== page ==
It was so many things that, “Get your ass in the corner.” There I was in the corner. That’s where I cry. But, in that corner what grabbed those tears and dried them up, I moved away from humans and I moved to the music that was coming from the jukebox. That soothed me, even though these issues that I have to deal with humanly are now I have to because I’m on Facebook, Twitter, Instagram, all these other kind of ways. There’s so many ways. Lonnie, Lonnie, Lonnie, Lonnie, Lonnie, Lonnie, Lonnie, Lonnie. Okay, so it’s Lonnie Holley or how many likes have we got from just putting, “I woke up in a fucked up America,” on I think a week and a half ago. Almost 25,000 people liked that already. I don’t know hardly none of those people by their name. You gain friends from what you do. That is the truth.
We as humans are no more than history words that need to be printed. Instead of us acting and playing and allowing ourselves to be used as the dummies of the quicksand field of stupidity, we should say no more. We’ve experienced these fields enough now to turn and write the history of the sand that we’re sinking in. We can write the history and say that the sand that we’re sinking in is full of debris because of everything that was being washed in that same muck-ified sand, that same oily, greasy, all kind of transmission fluids and all other kind of oils and motorization and any kind of grease that allow friction to be eased. Those was the grease this… I was thinking about it tonight. That can easily be done. It’s orchestrated. It’s almost like all of us is like watching the graves now filled with debris. Now filled with debris and cracking tombstones that is falling deeper and deeper and deeper down in the grave.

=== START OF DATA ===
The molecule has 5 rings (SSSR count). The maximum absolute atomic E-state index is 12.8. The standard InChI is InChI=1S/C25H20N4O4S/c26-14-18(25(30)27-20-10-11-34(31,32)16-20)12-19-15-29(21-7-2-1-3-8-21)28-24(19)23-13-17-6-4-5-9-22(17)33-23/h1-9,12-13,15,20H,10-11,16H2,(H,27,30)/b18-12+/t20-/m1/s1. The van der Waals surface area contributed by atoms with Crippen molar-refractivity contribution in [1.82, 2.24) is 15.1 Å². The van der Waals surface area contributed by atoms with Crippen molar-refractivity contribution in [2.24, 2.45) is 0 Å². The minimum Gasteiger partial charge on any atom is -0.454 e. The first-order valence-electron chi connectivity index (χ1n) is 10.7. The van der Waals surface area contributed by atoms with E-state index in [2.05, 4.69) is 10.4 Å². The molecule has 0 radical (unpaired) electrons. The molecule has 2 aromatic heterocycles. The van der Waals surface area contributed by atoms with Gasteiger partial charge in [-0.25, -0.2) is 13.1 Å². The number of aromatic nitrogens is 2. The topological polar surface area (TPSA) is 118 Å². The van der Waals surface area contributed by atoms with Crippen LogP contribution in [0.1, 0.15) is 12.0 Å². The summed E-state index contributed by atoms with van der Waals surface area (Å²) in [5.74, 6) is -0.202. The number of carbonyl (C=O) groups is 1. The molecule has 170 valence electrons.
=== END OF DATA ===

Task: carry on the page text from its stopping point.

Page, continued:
Hope needs to be work. You just can’t say hope. Hope don’t go nowhere. Hope needs to be work. Faith need to be … Faith, you got to do something in order to cause faith to be activated. The whole thing that I’m trying to show is no matter what you do in life, you got to do the whole thing. To do or not to do. Dr King said, “If I did not get off my horse to help this man, what would have happened to this man if I did not?”
I’m not preaching to you. I told my grandmamma, I said, “I don’t want to be a preacher.” I told my mama … Mama said, “You can make a great minister.” I don’t want to be the minister. You got a daughter to do that. My children are evangelists. I got children that sing in the gospel field. I got 15 children and all of them is artists. All of them is artists. I can’t put them in no bowl like that. Everything in that bowl is totally different, but it’s the dip in the middle that makes it delicious or makes it different in taste. All I could do is say, “Children, you are the bowls of fruit.”